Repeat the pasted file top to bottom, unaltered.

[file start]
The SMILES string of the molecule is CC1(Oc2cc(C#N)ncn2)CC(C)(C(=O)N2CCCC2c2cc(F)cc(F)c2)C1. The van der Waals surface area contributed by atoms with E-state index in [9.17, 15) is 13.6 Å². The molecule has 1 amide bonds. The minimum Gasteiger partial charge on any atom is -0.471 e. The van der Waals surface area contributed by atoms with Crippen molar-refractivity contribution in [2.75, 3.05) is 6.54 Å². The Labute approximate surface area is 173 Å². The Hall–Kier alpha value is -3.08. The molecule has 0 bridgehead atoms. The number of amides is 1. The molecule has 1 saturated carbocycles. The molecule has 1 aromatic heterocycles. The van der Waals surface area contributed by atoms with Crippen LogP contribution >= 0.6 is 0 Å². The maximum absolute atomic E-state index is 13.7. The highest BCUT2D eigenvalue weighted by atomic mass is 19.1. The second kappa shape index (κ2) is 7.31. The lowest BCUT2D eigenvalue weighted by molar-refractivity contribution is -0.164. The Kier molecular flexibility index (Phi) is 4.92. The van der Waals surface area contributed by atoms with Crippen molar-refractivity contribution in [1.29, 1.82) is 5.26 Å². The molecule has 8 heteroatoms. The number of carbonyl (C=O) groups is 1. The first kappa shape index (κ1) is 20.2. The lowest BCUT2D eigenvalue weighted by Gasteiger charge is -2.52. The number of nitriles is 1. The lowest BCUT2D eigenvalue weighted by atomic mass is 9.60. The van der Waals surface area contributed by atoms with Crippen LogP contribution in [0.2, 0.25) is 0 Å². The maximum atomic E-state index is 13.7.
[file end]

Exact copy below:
The SMILES string of the molecule is CC1(Oc2cc(C#N)ncn2)CC(C)(C(=O)N2CCCC2c2cc(F)cc(F)c2)C1. The van der Waals surface area contributed by atoms with E-state index in [9.17, 15) is 13.6 Å². The molecule has 1 amide bonds. The minimum Gasteiger partial charge on any atom is -0.471 e. The van der Waals surface area contributed by atoms with Crippen molar-refractivity contribution in [2.75, 3.05) is 6.54 Å². The Labute approximate surface area is 173 Å². The Hall–Kier alpha value is -3.08. The molecule has 0 bridgehead atoms. The number of amides is 1. The molecule has 1 saturated carbocycles. The molecule has 1 aromatic heterocycles. The van der Waals surface area contributed by atoms with Crippen LogP contribution >= 0.6 is 0 Å². The maximum absolute atomic E-state index is 13.7. The highest BCUT2D eigenvalue weighted by atomic mass is 19.1. The second kappa shape index (κ2) is 7.31. The lowest BCUT2D eigenvalue weighted by molar-refractivity contribution is -0.164. The Kier molecular flexibility index (Phi) is 4.92. The van der Waals surface area contributed by atoms with Crippen molar-refractivity contribution in [1.29, 1.82) is 5.26 Å². The molecule has 8 heteroatoms. The number of carbonyl (C=O) groups is 1. The first kappa shape index (κ1) is 20.2. The lowest BCUT2D eigenvalue weighted by Gasteiger charge is -2.52. The number of nitriles is 1. The lowest BCUT2D eigenvalue weighted by atomic mass is 9.60. The van der Waals surface area contributed by atoms with Crippen LogP contribution in [0.2, 0.25) is 0 Å². The maximum atomic E-state index is 13.7.